This book is published at the occasion of the exhibition No Rocks Allowed., curated by Haim Steinbach, in Witte de With Center for Contemporary Art (October 17 – November 29, 1992).

Haim Steinbach gave his exhibition the title, No Rocks Allowed. probably on purpose, revealing something about the content of the exhibition or about his ideas. For the exhibition No Rocks Allowed. Haim Steinbach borrowed its title from the world of publicity. In advertising such a phrase alludes to the quality of the offered product. The product stands out from other similar products because of the way it is presented to us, such as ‘no rocks allowed.’

Haim Steinbach often employs in his work images and wordings conceived and created by others. Though it may sometimes seem as if the artist borrows and arranges them without pity, more often Steinbach’s activity leaves the impression of an obsessed but respectful collector at work. But the objects and slogans which Haim Steinbach shows always remain what they originally were: objects and slogans. It is up to the viewer to assess whether they will belong to the domain of art or not. Like the phrase “no rocks allowed,” it seems as if they are momentarily suspended.

This book, a photo album compiled and designed by Steinbach himself, serves as a continuation of the exhibition, while the images and texts that are brought together remain primarily autonomous works by others, both artists and non-artists. Let there be no misunderstanding about this. But, as the expanded title of this book, Ijskoude Douche (No Rocks Allowed.) suggests, something else occurs in Haim Steinbach’s selections and arrangements. Distinct from the majority of conceptual artists, Haim Steinbach wields the linguistic rendering of an (art) work neither to criticize more traditional art concepts nor to subscribe to the cynical acceptance, shared by many contemporary artists, of the corruption of language by the media. Haim Steinbach has been, however, very interested in the ‘ins and outs’ of art, especially those of contemporary art, whose singularity has been surpassed revealing a generic commitment to other worldly manifestations.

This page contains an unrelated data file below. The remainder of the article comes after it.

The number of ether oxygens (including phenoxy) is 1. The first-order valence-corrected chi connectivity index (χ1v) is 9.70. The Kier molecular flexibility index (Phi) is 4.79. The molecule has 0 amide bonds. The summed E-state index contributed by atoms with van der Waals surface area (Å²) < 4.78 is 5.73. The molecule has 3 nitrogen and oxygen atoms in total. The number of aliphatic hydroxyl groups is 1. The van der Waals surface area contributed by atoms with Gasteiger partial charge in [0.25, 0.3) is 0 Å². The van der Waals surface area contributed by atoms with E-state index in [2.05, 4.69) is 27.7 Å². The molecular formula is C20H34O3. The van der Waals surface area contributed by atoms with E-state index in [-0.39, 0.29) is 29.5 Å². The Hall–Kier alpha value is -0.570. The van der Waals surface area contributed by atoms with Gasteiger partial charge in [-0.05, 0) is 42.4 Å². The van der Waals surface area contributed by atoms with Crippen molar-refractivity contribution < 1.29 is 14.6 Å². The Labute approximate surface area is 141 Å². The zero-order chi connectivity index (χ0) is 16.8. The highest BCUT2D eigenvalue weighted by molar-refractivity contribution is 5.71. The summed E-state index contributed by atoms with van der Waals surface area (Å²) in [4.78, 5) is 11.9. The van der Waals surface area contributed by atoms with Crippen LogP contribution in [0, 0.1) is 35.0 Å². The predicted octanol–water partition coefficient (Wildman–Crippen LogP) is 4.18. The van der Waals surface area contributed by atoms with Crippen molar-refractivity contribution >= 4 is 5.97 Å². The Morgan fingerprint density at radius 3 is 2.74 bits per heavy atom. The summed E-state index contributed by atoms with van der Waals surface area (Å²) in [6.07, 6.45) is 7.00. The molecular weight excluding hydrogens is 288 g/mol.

In the book, as in the exhibition, Haim Steinbach appealed to the full concept of comparison, taking the development of his own work and the other exhibitions which he had organized, the first dates back to the end of the seventies, into yet another dimension. Images and texts, which at first sight appear to have little in common, have been placed beside one another, under one and the same nomenclature, and in the name of something that we all allege to know: art.

Yet the images and texts which Haim Steinbach has brought together in this publication do bring some consolation because they actually have a mutual bond. In one way or another all refer to the theme of water. “Water as a social-cultural substance, as an object of deliberation,” has stated Steinbach. Perhaps we can add something to this: precisely because water, ‘the water,’ can also be interpreted as a ‘heterotopy’ – water sometimes abruptly appears and then quickly vanishes, it spills over and flows softly away, it finds its course or stands deeply still – it perfectly expresses the work of art’s hope for an art that really exists and yet remains utopian.